VH1 ALBUM-VERSARIES: A Tribe Called Quest Reminisces About The Low End Theory At 20 (PART II of II)

by (@Lacezilla)


“I’m still trying to grasp that it’s 20 years, that’s crazy in itself!” remarks Phife toward the end of our interview. Amidst multiple laughter-filled outbursts, you can tell that the group’s close-knit energy is still extremely tangible, even after squabbles from before, during and after the taping of Beats, Rhymes & Life. Looking back on their connection, Jarobi would argue that it’s human nature for long-lasting relationships to hit conflict-laden speed bumps, and if they don’t, “Then what the f*ck are you doing? You’re not challenging each other at all.” Ali, on the other hand, has learned a different lesson from the last few years’ events, and wanted to leave the loyal Tribe fans with the following thoughts.

“What we’ve been going through specifically with the documentary, there’s so many behinds the scenes things that I won’t go into, but ultimately, the message is that when you have something that’s beautiful -be it a talent, what we do as musicians, it could be anything, you could be a writer- if you’re blessed with something, there are people who will try to deter you from that which you’ve been given. We come from our ancestors having [a] real great difficulty in this country, and there are people who will, for their own benefit, try to undermine everything that encompasses you- even going back 400 years. But believe in yourself, and try to align yourself with those people who are like-minded in your thinking, who encourage you, your beliefs, your dreams. Stand strong and firm, and remain faithful because it will pay off for you. It will, guaranteed, it will pay off for you. No one can hush what God has made to be.”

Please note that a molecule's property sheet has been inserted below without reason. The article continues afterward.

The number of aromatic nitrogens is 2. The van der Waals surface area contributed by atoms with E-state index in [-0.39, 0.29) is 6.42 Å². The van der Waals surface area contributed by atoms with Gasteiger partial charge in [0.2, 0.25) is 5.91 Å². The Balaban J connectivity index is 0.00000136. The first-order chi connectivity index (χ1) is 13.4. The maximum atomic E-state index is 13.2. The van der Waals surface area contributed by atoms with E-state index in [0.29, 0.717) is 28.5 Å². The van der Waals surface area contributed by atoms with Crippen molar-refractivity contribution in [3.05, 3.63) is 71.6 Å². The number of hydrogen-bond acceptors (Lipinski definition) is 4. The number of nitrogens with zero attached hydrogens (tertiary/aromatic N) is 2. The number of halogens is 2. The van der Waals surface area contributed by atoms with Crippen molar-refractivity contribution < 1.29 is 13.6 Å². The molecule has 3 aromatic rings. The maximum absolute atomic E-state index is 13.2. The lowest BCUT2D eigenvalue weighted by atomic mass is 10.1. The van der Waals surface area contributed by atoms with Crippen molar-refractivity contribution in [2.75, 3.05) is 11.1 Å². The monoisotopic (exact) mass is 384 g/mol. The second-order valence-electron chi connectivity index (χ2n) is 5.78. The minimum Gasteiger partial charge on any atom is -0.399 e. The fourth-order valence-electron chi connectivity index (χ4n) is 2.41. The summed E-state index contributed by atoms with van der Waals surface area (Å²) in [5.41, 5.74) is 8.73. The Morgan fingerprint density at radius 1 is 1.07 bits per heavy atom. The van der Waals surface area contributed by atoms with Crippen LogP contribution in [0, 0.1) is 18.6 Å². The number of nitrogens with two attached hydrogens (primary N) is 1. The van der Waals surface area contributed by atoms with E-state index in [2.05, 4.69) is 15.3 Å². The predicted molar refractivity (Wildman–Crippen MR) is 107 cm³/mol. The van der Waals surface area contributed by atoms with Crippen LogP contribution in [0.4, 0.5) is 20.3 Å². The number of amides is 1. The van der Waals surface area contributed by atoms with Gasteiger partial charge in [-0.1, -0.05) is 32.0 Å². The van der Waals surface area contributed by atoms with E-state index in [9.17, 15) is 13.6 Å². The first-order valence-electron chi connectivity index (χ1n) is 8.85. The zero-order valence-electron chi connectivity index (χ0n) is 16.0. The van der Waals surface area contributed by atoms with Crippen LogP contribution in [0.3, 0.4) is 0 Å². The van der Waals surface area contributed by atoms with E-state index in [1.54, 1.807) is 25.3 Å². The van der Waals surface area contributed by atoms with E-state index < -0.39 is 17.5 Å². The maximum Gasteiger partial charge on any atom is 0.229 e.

RELATED: VH1 ALBUM-VERSARIES: A Tribe Called Quest Celebrates The 20th Anniversary Of The Low End Theory (PART I of II)

[Photos via Getty Images, MTV Archives]

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